Remember that feeling when you were a child, walking around a store full of sugary goodness? You look over at your accompanying adult, saying “mom, buy me this,” or “dad, I want this one.” If you were well behaved (and not overly spoiled), the likely response was “ok, but choose just one.” It was quite the conundrum, as you so eloquently mull over your options, committed to making the right decision, hoping not to miss out on the obvious choice that will quench your desires. That is what each round of the draft is like for NFL organizations, knowing they have just one shot at getting it right (unless you’ve picked up another via trade, of course).
A kid in a candy store. That’s the feeling among NFL GMs and personnel executives heading into the NFL draft.
It’s almost that time. After months of analysis and scouting, the NFL Draft will kick off in just a few days. Each year there is hype surrounding players who later fail to deliver on the field and are eventually classified as busts. However, what can really make a draft go from good to excellent, is finding the gems that are being overlooked, creating an opportunity to gain value where others are not looking.
Let’s dive in and take a look at some of the most underrated prospects in this year’s NFL draft.
Lamar Jackson, QB, Louisville
This year’s draft is top heavy with quarterbacks. There are currently four prospects projected to be selected ahead of Jackson: Sam Darnold, Josh Allen, Josh Rosen and Baker Mayfield. While analysts have mixed opinions regarding who is the best of the bunch, Jackson has been completely left out of the spotlight. The fact that there is not a consensus number one prospect coming into the draft further pinpoints the holes each one of them has in their game.
So what makes Lamar Jackson so underrated? The first point would be his projected cost. Jackson is currently expected to be drafted late in the first round. The possibility that all of the top quarterbacks are off the board early could lead to a team trading up to assure they get him. But should Jackson be relegated to the 5th spot by default? Or should some teams take a chance on a player who has tremendous arm strength as well as incredible potential as a lethal dual threat?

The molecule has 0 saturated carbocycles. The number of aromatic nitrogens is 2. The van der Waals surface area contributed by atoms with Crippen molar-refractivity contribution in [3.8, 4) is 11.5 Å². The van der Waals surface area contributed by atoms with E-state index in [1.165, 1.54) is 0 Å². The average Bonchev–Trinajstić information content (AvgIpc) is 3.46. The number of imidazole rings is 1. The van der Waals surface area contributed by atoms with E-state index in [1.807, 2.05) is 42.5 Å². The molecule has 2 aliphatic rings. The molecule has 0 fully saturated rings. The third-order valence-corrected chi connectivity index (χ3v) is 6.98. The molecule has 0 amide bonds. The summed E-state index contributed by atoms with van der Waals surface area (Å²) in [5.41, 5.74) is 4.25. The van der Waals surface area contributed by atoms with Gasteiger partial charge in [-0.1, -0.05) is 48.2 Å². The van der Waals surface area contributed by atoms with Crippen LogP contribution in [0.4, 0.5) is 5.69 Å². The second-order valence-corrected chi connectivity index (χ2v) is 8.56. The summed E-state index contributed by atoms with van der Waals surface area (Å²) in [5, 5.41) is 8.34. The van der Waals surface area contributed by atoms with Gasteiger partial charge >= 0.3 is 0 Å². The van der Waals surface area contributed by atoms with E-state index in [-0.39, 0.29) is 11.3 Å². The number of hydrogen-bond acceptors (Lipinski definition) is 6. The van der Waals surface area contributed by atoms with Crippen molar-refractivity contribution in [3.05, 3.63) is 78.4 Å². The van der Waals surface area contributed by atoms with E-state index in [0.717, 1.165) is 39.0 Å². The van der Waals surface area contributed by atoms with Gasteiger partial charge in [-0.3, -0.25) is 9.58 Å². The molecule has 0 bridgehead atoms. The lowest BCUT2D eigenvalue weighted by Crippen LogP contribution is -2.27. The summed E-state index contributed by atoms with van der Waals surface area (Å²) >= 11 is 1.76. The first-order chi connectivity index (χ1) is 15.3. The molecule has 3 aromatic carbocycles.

The knack against Jackson is that he is inconsistent, can be inaccurate, and is not a pure enough passer to succeed as a QB at the NFL level. Calls for him to switch to WR seem ludicrous to me, considering Wyoming’s Josh Allen is similarly raw coming into the league.
When analyzing players, it is correct to assess their flaws, but it is perhaps equally important to monitor their development. Mobile quarterbacks typically have a tendency to look to run the football, which can be both an asset or a liability to a team’s offensive success. Last season at Louisville, Jackson appeared to make strides as a passer. Whereas in the past he would look to run the ball any time he felt pressure or the pocket began to collapse, in 2017 he would often look to move around and reset his feet in order to deliver the ball downfield to his receivers. He has clearly shown his ability to make NFL-level throws.
Jackson improved as a passer across the statistical board. In 2017 he threw for 3,660 yards, completing 59.1 percent of his passes (8.5 YPA), to go with 27 TDs and ten INTs. While those numbers would be very solid for many quarterbacks, what really makes this prospect so special are his unbelievable rushing numbers. Last season, Jackson ran the ball 232 times, for a total of 1,601 yards and 18 TDs. Think that was a fluke? In 2016, he rushed for 1,571 yards, and a whopping 21 rushing TDs. He’s had a long run of at least 72 yards in each of his three seasons at Louisville.
Jackson’s rushing numbers are up there with the best running back prospects in the nation. Meanwhile, his passing stats are also up to par, if not better than several of the top QB prospects in this year’s draft, including Allen, Rosen and Darnold. So why are teams not looking at the facts when assessing this QB draft class? Whoever ends up drafting Jackson will get a steal, and a potential game changing quarterback. Hopefully, he will work hard to mold his game around other prolific dual threats, including Russell Wilson, Cam Newton, and the more recently resurgent Deshaun Watson.